Golf

Dlamini set for golfing greatness

2018-03-11 06:30
MAIDEN win Nobuhle Dlamini bagged her first professional title last monthPHOTO: Carl Fourie / Sunshine Tour / Gallo Images

Johannesburg - The best congratulatory message Nobuhle Dlamini received after her breakthrough victory in last week’s SuperSport Ladies Challenge presented by Sun International was from her sister.

“Finally!” her sister said.

Dlamini laughs at this because only a sister could get away with such a direct response to what has been a long and, at times, frustrating journey to her maiden title as a professional golfer.

Since turning professional in 2014, the Swazi star had 16 top-10s on the Sunshine Ladies Tour before making her breakthrough at the Wild Coast Sun Country Club last week.

As an amateur, she was a dominant force in the game. When she was 17, she won the Sanlam South African Women’s Amateur at Royal Cape in 2009 and became the first black golfer to win this title in its 103-year history.

She won the Sanlam South African Women’s Amateur Stoke Play title by a crushing 12 strokes at the Pretoria Country Club in 2013, amid a string of national titles that led to second place on the world amateur rankings.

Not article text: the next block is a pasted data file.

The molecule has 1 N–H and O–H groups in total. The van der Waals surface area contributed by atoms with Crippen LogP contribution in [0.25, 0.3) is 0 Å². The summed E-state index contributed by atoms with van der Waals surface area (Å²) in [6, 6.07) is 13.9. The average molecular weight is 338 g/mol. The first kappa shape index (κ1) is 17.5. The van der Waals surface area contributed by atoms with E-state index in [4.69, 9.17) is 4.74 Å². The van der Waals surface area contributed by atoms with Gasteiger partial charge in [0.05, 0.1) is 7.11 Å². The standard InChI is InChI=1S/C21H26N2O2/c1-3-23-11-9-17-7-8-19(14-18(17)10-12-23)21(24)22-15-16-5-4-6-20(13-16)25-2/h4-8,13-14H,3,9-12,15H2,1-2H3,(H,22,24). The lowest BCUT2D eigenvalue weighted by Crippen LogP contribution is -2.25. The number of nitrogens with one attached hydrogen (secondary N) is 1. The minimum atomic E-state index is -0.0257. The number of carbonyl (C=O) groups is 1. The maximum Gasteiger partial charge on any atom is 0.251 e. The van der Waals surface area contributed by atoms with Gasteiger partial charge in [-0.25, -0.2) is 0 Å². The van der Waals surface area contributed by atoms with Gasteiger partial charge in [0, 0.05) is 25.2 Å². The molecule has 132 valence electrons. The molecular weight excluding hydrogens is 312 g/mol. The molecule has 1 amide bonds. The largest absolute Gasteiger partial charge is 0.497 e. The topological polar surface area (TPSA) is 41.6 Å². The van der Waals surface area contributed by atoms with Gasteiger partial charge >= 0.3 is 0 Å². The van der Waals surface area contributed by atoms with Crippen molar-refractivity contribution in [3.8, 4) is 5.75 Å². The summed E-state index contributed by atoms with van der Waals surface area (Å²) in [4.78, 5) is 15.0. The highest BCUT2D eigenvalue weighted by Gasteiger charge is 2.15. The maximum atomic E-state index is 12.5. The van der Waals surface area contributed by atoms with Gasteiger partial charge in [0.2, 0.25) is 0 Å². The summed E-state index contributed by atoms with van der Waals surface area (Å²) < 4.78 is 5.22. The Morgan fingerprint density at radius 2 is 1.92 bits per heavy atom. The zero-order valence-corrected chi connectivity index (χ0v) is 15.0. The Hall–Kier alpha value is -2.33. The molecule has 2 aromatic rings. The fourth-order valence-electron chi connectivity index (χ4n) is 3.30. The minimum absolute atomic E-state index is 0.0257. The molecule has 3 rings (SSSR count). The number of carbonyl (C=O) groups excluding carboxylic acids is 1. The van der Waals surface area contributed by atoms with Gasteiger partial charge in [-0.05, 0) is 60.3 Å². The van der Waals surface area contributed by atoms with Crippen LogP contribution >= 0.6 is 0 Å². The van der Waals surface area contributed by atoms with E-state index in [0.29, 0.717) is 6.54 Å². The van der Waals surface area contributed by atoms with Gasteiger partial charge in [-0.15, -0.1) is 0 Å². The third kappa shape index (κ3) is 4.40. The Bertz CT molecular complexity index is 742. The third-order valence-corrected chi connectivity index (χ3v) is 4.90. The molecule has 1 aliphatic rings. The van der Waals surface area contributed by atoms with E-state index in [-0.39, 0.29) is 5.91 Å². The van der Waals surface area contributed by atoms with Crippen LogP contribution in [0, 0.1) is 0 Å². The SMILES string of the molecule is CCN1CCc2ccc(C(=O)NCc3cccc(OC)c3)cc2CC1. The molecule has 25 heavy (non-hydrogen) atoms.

The pedigree was there, but last week she did something different – she didn’t try so hard.

“I’ve been hitting the ball for a very long time and I was just waiting for a break. But I also told myself not to try to force it. I focused on letting the winning come through the process. As a result, I was much more relaxed,” Dlamini said at this week’s Investec South African Women’s Open, which was co-sanctioned by the Ladies European Tour.

“My mistake when I turned pro was that I tried to change and get my game perfect. But you are not perfect. My advice to any amateur out there would be to not try to change too much. As an amateur, you get to where you are because it works, so don’t change when you turn pro.”

Dlamini’s victory on the Sunshine Ladies Tour is another endorsement of this tour’s ability to play a key role in the development of Africa’s female professionals.

The season-ending Investec tournament had a R2 million purse, with more than R300 000 for the winner, playing privileges on the Ladies European Tour, a place in the Ricoh Women’s British Open and the Evian Championship.

Dlamini was well aware of the perks when she arrived in Cape Town for the tournament, and she stepped off the plane with a different focus.

“After my first pro win, I feel like a better player. It’s exciting and I feel like I belong on tour now. I feel like I’m not just playing to make the cut, I’m playing to win.”

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